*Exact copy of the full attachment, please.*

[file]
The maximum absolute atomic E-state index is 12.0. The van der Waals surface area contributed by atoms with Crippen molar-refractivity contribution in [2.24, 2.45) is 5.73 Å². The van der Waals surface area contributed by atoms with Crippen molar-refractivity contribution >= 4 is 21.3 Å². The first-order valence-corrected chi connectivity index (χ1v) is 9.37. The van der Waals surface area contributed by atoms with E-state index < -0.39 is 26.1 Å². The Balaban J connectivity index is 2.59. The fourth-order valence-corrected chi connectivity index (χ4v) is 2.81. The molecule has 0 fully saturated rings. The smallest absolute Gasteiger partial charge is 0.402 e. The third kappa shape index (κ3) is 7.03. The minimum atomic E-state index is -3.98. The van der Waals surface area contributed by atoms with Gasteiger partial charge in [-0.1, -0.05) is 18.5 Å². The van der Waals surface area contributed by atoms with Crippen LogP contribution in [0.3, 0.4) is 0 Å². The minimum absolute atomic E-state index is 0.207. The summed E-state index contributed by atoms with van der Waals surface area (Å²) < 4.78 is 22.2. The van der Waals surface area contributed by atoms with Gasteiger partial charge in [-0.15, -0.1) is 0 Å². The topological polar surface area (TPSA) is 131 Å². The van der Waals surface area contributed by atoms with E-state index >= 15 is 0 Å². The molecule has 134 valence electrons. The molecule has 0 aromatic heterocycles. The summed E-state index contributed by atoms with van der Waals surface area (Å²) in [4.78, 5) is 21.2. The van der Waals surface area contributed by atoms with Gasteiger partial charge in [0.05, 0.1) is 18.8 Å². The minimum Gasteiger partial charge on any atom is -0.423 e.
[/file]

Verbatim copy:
The maximum absolute atomic E-state index is 12.0. The van der Waals surface area contributed by atoms with Crippen molar-refractivity contribution in [2.24, 2.45) is 5.73 Å². The van der Waals surface area contributed by atoms with Crippen molar-refractivity contribution >= 4 is 21.3 Å². The first-order valence-corrected chi connectivity index (χ1v) is 9.37. The van der Waals surface area contributed by atoms with E-state index < -0.39 is 26.1 Å². The Balaban J connectivity index is 2.59. The fourth-order valence-corrected chi connectivity index (χ4v) is 2.81. The molecule has 0 fully saturated rings. The smallest absolute Gasteiger partial charge is 0.402 e. The third kappa shape index (κ3) is 7.03. The minimum atomic E-state index is -3.98. The van der Waals surface area contributed by atoms with Gasteiger partial charge in [-0.1, -0.05) is 18.5 Å². The van der Waals surface area contributed by atoms with Crippen LogP contribution in [0.3, 0.4) is 0 Å². The minimum absolute atomic E-state index is 0.207. The summed E-state index contributed by atoms with van der Waals surface area (Å²) < 4.78 is 22.2. The van der Waals surface area contributed by atoms with Gasteiger partial charge in [-0.15, -0.1) is 0 Å². The topological polar surface area (TPSA) is 131 Å². The van der Waals surface area contributed by atoms with E-state index >= 15 is 0 Å². The molecule has 134 valence electrons. The molecule has 0 aromatic heterocycles. The summed E-state index contributed by atoms with van der Waals surface area (Å²) in [4.78, 5) is 21.2. The van der Waals surface area contributed by atoms with Gasteiger partial charge in [0.05, 0.1) is 18.8 Å². The minimum Gasteiger partial charge on any atom is -0.423 e.